Like myself, and most of my patients, you probably have insurance policies on many things – your house, your car, your health, and, most importantly, your life. Why? Because they give you peace of mind. They cover, and perhaps even prevent, possible problems that might occur that could cost you a fortune to solve – even cause you to go bankrupt.
In the same way, taking supplements – vitamins, minerals, certain herbs on occasion – are like taking out a nutritional insurance policy for yourself. Like all your other insurances, I feel that supplements offer additional peace of mind that you’re giving your body the best possible nutritional coverage you can. Supplements can prevent health bankruptcy. Here’s why.
Nutritional Insurance – Diet Gap Coverage
Do you eat the recommended 8-10 servings of fruits and vegetables every day? If so, do you know how much of the vitamin/mineral content is preserved after cooking them? Do you know how much of that vitamin/mineral content your ‘aging’ intestinesare absorbing?
If your answer to any of these questions is No, then you need nutritional insurance. That’s right. Not because I suggest or recommend. Need, not because I say so, but because your body itself will start to tell you so. In subtle, and not so subtle, feedback, your body lets you know that you’re not getting enough of the right nutrition. With vitamin/mineral deficiencies, your body can develop a variety of conditions that current research is learning more and more about every day.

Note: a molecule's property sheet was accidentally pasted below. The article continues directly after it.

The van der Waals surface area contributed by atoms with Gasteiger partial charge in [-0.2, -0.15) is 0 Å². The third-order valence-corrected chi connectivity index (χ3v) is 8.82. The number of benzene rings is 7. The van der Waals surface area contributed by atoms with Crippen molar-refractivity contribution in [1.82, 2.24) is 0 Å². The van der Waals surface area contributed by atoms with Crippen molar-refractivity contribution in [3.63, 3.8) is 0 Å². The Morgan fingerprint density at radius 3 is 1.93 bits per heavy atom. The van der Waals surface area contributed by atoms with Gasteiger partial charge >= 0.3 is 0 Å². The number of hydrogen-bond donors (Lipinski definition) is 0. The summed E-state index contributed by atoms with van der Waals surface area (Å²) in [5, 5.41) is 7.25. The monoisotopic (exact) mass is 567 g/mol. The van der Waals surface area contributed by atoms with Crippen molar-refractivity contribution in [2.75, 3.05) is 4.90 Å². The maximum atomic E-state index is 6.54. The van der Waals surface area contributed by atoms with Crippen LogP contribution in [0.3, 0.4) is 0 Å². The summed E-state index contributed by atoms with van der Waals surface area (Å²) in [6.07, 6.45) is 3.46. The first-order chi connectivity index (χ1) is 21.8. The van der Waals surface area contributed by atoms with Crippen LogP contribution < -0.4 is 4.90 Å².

Conditions Caused by Vitamin/Mineral Deficiencies
Many nutritional researchers, scientists and doctors would say that all illness has its origin in nutritional deficiencies and that you could stay much healthier if you just paid more attention to what you ate. I happen to agree with that to a large extent, even though I know that some illnesses occur from other causes as well. Lately a lot of research is showing that certain illnesses and conditions can be outgrowths of nutritional deficiencies in key vitamins and minerals. And, that replenishing those deficiencies can help treat those conditions. Here’s a few:
1. Vitamin A. Researchers have known for some time that deficiencies in vitamin A result in vision problems, and blindness, mostly in children from underdeveloped countries. Vitamin A protects the cornea and helps suppress a certain type of inflammation of the eyes called keratoconjunctivitis. Recent research from the National Eye Institute has shown that vitamin A, as well as other antioxidants, has been linked to preventing macular degeneration. Harvard Medical School studies recently revealed that vitamin A may also help prevent retinitis pigmentosa. As well, a derivative of vitamin A, retinoic acid, has recently been shown in research out of the Fox Chase Cancer Center to fight breast cancer by suppressing tumor growth. Vitamin A is also important for a healthy immune system and warding off infection.